The Tea Planter’s Wife

I thought I would start with my most recently read book, The Tea Planter’s Wife. 

I got this book as a present for Christmas as my mum had heard it being reviewed on the radio and it was highly recommended. I have to admit, when I read the blurb I was ever so slightly dubious. I love history books, I am a history teacher so that’s kind of a given. However, I am a committed Victoria Hislop fan (posts about her books to follow), so I was doubtful about whether someone could write about the past in the incredible way she does which makes you feel like you’re there and you are living with the characters. I was proved wrong. Dinah Jeffries does this with such skill that I literally could not put the book down. I was reading it during break and lunch times at school, after I’d finished working in the evenings when I’d usually be watching T.V. whilst I was in the bath (which, weirdly, isn’t unusual for me, I often sit in the bath for hours on end and read, you should try it, it’s very relaxing) and when I got in bed.

Anyway, on to the book. The story follows Gwen, a young English woman who travels to Ceylon to live with her new husband Laurence on his tea plantation. The couple have only spent a week together since their marriage (of which her parents did not entirely approve due to Laurence being married before and being much older than Gwen) and do not know much about each other. Gwen knows that Laurence was previously married but does not know the fate of his late wife. This fate is alluded to in the prologue which is sent some 10 years before the start of the main story, but the reader does not see this connection until much later in the book. When Gwen falls pregnant, Laurence is delighted. However, she delivers early when the only other person in the house is the maid,  Naveena, and the doctor is unreachable. What Gwen does next leaves her paying a severe price for the rest of her life and she shares it, initially, with no one. That is one of the main features of this book that draws the reader in, the layers of secrets that are revealed throughout. The story is told in such a way that you know the characters are hiding something but you can’t quite put your finger on what it is (something that inevitably keeps you reading) and when the secrets are revealed, you are taken aback with shock. The book has a steady build up, always with enough story, as I said, to keep you reading but it is the end of the book that will pull you back down to earth and route you to the spot not letting you move until you have finished the book. I wrote on Twitter after I finished ‘It moved me beyond tears.’ Don’t get me wrong, I did cry, but there came to a point in the last few pages where my heart was bleeding so much for these characters that there was an actual ache in my chest. That is a powerful story.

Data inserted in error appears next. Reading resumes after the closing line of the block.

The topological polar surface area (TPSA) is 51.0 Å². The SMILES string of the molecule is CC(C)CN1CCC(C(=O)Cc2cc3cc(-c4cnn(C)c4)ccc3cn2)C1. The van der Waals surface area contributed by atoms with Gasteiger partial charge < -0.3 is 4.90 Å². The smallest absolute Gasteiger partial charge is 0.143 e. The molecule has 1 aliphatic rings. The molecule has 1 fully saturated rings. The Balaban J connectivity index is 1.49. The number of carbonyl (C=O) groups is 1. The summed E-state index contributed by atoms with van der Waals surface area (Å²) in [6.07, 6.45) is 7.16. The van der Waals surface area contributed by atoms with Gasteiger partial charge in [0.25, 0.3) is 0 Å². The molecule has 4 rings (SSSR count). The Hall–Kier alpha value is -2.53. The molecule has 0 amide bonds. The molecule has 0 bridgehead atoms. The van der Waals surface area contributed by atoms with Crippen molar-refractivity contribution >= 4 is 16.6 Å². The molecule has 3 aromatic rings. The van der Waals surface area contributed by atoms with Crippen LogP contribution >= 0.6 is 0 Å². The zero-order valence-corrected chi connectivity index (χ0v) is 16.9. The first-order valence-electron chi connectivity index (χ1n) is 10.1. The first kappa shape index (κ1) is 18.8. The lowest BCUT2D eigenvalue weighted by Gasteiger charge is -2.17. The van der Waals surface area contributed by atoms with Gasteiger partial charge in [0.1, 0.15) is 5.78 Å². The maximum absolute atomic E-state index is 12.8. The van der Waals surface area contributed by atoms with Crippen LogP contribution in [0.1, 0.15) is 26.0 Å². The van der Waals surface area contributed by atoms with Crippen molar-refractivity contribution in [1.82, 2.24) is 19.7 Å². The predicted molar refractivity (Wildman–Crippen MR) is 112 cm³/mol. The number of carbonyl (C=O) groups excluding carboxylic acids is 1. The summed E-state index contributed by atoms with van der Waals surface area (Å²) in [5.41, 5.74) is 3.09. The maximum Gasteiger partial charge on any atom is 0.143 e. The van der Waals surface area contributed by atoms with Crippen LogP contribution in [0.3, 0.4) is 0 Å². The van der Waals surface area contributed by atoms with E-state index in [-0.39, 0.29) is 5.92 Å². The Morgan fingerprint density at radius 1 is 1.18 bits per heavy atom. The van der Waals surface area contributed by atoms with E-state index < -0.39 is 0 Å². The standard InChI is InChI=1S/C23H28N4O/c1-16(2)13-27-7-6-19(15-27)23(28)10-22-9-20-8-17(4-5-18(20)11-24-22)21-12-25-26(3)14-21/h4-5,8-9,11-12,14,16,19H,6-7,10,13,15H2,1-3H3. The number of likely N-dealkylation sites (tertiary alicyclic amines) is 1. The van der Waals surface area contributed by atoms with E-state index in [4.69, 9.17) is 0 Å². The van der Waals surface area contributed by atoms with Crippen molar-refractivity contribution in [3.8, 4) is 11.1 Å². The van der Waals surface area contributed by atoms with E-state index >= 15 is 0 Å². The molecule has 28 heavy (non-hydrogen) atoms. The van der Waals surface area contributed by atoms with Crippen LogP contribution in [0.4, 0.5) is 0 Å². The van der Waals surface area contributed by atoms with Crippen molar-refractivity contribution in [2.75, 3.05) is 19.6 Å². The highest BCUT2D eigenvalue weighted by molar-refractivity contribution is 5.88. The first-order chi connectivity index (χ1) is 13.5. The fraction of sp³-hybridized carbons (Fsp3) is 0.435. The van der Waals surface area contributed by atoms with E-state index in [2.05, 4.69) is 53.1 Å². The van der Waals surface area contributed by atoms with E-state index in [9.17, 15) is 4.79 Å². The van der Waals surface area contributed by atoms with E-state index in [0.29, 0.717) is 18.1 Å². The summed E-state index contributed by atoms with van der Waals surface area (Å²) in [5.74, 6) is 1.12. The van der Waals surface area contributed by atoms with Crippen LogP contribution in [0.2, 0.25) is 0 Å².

Apart from the story of Gwen, Laurence, Fran, Savi, Christina, Naveena, Liyoni, Hugh, Verity and Mr McGregor and the day to day events in their lives that the book follows, it has deeper messages- bearing in mind that this side of the book includes a blossoming marriage with a somewhat secretly distant husband, a jealous sister in law, a wild cousin, an angry Scotsman, a scheming ex-lover and a house maid who knows much more than she will ever say. Being set in the interwar period in Asia, the book subtly hints at the aftermath of the First World War, has a firm touch on the Great Depression and the impact that had across the world, introduces the reader to social changes in advertising in America and the new opportunities that provided to companies and dives straight into race relations in Ceylon. The latter is done in a number of ways. Jeffries shows the reader how much influence racism has in the community through the potential problems it would cause Gwen and Laurence in their marriage. She also drip feeds racial issues into the book throughout, highlighting everything from subtle things such as the plantation workers not having adequate access to medicines to the larger issues in the community which caused riots such as which language should be taught in schools. This is a testament to the research Jeffries undertook for this book to be authentic and have a deeper political meaning, which, in my opinion it achieves perfectly as you are not slapped round the face with it but the way it is delivered makes you consider it as it impacts the life of the people who you come to care about so dearly.

It is hard to write a summary of a book without telling the story, I hope I have done that however. I don’t intent on spoiling these books for those of you who may want to go away and read them, just to make you want to do just that!

In this case, I sincerely hope that you do and that you enjoy it as much as I did. I went straight onto Amazon and ordered Jeffries’ second book The Separation which I have just started to read.

Until next time.

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